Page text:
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Old 27th June 2013, 02:06 PM   #21
kevinkr is offline kevinkr  United States
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I've always understood the technically inelegant resistor approach to be more desirable sonically speaking in a guitar amplifier application because of the effect of variable sag depending on how hard the amp is pushed. Poor power supply regulation is really part of the sound.
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Old 27th June 2013, 03:24 PM   #22
GoatGuy is offline GoatGuy  United States
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Yah... I am pretty familiar with that. In fact, "chained sag" between sections is also the norm. Ostensibly, each resistor in series is both lowering the mean B+ voltage for the next section ("more to the left" on most conventional schematics), but with the use of very small filtering caps ... the net result is RC constants that are pretty small. Seconds.

If the "resistor sound" is what is desired, then just go with a resistor - and heat-sink the thing. If it gets "awfully hot", remember that for a power resistor, +100C to +200C is within its design spec. The ceramic ones ... could get much hotter, and stay that way for decades of hard service. After all, there ain't much removed between a power resistor and a heating coil in a toaster.

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Old 27th June 2013, 05:29 PM   #23
fabioab is offline fabioab  Brazil
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Quote:
Originally Posted by GoatGuy View Post
Hey... There is a MUCH simpler way to do this than resistors!

1N5339 - a 5 watt, 5.6volt zener diode. (industry uses 5 watt zeners a lot in motor and panel work). 850 ma working current. Can take quite a bit more than that 'pulsed.'
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Hi all and thanks, my objective is reached! 5W 12V Zener (1N5349) diode (this was value I found at the electronic store near my house). So, setting the current 32mA per tube (El34) I got +B=468V and the sound is perfect to my ears! Living and learning. "Some times you loose several bucks to learn things in practice!!!" 480V to 468 with only one diode working "cold"!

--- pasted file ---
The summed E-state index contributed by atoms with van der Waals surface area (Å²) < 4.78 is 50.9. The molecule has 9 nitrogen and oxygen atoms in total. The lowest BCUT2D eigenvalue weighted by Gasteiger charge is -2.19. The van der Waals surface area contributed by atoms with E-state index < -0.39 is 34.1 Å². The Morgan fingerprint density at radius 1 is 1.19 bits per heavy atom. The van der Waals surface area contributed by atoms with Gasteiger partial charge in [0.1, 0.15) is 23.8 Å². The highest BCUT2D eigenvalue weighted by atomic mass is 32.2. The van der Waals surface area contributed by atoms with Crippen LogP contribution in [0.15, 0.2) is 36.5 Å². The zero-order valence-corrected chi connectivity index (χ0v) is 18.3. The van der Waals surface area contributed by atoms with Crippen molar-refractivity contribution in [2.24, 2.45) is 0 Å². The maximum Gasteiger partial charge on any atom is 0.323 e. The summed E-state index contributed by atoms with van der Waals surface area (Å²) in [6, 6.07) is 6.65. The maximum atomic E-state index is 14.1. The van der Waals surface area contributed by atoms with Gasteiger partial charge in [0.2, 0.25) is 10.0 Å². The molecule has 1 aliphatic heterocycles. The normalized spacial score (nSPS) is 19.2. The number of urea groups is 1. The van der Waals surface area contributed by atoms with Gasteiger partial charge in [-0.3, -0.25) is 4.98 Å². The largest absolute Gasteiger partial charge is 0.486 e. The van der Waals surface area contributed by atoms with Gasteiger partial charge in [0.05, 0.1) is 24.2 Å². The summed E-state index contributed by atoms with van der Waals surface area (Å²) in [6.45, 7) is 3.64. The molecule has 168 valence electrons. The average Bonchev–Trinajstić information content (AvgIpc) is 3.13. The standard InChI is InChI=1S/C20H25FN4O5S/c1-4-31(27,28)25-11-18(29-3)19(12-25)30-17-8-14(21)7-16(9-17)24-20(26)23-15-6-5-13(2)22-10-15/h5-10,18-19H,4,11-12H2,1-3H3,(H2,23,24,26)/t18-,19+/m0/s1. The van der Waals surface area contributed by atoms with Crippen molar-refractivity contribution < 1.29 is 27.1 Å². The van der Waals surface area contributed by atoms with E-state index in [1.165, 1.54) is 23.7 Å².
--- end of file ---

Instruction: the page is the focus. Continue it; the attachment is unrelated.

Thanks all!
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Old 27th June 2013, 06:36 PM   #24
Struth is offline Struth  Canada
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Hi Guys

The diode is not going to be "cold" but may be cooler than the resistor while playing.

If you are pushing the amp to full output, then you still have the same maximum current through the zener as you had through the resistor. The only difference is that the zener provides a fairly constant voltage drop where the R provides a variable drop.

At the 500mA quoted above, the 12V zener dissipates 6W. The device should heatsinked.

With any component that operates hot, it is important to move the heat out as quickly as possible. Even tubes do not like being hot despite the fact they need the cathode to be hot to function.

The sag in the supply is caused by wiring and component resistances. Enhancing that with further resistance allows the sagged compression effect to occur at a slightly lower power level. On the other hand, using the zeners to provide a constant drop of supply voltage does not change sag at all but does very slightly reduce the maximum power from the amp - maybe 5% if you're lucky, which represents only 0.22db sonically.

Have fun
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